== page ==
Competence in Intensive and Critical Care Nursing

Journal Club Article: Ääri, R. L., Tarja, S., & Helena, L. K. (2008). Competence in intensive and critical care nursing: a literature review. Intensive and critical care nursing24(2), 78-89.[abstract]


Critical care environments are complex and challenging and with an ongoing shortage of critical care nurses, the need for graduating nurse students to have the knowledge and skills to be able to undertake the next steps of postgraduate nurse training. In the busy clinical environment, nurses require the skills and ability to practise safely and effectively post specialist training without the need for direct supervision.

What is Competence?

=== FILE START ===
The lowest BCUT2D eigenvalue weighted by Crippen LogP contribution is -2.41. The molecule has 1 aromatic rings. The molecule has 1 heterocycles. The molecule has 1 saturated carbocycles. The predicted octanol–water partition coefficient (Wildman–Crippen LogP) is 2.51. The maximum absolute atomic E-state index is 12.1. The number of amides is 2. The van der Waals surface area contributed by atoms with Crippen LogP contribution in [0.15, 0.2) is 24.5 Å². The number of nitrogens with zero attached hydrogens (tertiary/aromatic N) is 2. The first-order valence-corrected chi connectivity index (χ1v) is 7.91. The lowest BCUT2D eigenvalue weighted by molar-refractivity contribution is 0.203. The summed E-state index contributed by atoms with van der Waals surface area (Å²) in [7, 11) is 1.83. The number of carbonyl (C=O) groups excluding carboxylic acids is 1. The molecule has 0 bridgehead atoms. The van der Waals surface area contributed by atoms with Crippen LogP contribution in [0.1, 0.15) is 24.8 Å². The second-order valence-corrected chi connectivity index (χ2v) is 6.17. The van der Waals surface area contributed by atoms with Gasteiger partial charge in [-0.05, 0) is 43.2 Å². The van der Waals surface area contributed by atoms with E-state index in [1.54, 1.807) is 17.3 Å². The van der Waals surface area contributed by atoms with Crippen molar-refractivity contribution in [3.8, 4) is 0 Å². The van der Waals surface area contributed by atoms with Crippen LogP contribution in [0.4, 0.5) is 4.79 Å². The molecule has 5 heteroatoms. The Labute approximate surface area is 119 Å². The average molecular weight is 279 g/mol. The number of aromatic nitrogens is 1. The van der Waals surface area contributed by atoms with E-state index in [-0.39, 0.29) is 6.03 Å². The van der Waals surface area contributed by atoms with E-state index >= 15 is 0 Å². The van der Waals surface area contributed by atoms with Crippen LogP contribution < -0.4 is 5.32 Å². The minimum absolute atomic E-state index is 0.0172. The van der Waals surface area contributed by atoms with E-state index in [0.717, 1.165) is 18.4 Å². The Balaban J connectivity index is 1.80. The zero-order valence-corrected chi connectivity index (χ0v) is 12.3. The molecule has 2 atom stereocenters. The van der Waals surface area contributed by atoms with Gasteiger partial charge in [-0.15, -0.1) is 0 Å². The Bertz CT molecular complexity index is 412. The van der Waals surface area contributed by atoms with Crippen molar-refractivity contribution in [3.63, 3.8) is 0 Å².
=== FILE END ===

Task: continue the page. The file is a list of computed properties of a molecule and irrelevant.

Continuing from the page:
“the ability to perform the task with desirable outcomes under the varied circumstances of the real world”

Benner, 1982 p. 304

“the overlap of knowledge with the performance components of psychomotor skills and clinical problem solving within the realm of affective responses”

Dunn et al., 2000 p. 340

Literature Review

45 studies included in literature review.


Four main themes were identified in the concept of competence:

  1. Competence in general
  2. Professional competence
  3. Clinical competence
  4. Expertise


The concept of competence in intensive and critical care nursing is multidimensional.